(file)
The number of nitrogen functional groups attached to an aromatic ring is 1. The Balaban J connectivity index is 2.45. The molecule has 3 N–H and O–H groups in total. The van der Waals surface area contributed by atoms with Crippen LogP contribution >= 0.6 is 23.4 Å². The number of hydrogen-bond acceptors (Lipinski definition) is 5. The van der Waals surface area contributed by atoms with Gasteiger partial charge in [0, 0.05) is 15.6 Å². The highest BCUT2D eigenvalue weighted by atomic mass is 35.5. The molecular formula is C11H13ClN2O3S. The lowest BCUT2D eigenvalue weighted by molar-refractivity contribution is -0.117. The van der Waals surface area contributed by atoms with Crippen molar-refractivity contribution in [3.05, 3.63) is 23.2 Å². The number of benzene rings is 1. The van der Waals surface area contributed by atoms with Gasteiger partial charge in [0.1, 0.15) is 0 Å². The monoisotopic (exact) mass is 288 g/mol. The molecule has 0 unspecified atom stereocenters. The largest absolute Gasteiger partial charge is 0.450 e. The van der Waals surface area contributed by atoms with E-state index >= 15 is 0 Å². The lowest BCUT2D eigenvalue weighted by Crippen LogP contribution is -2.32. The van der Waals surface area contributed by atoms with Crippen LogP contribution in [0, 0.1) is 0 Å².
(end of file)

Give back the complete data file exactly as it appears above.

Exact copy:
The number of nitrogen functional groups attached to an aromatic ring is 1. The Balaban J connectivity index is 2.45. The molecule has 3 N–H and O–H groups in total. The van der Waals surface area contributed by atoms with Crippen LogP contribution >= 0.6 is 23.4 Å². The number of hydrogen-bond acceptors (Lipinski definition) is 5. The van der Waals surface area contributed by atoms with Gasteiger partial charge in [0, 0.05) is 15.6 Å². The highest BCUT2D eigenvalue weighted by atomic mass is 35.5. The molecular formula is C11H13ClN2O3S. The lowest BCUT2D eigenvalue weighted by molar-refractivity contribution is -0.117. The van der Waals surface area contributed by atoms with Crippen molar-refractivity contribution in [3.05, 3.63) is 23.2 Å². The number of benzene rings is 1. The van der Waals surface area contributed by atoms with Gasteiger partial charge in [0.1, 0.15) is 0 Å². The monoisotopic (exact) mass is 288 g/mol. The molecule has 0 unspecified atom stereocenters. The largest absolute Gasteiger partial charge is 0.450 e. The van der Waals surface area contributed by atoms with E-state index >= 15 is 0 Å². The lowest BCUT2D eigenvalue weighted by Crippen LogP contribution is -2.32. The van der Waals surface area contributed by atoms with Crippen LogP contribution in [0, 0.1) is 0 Å².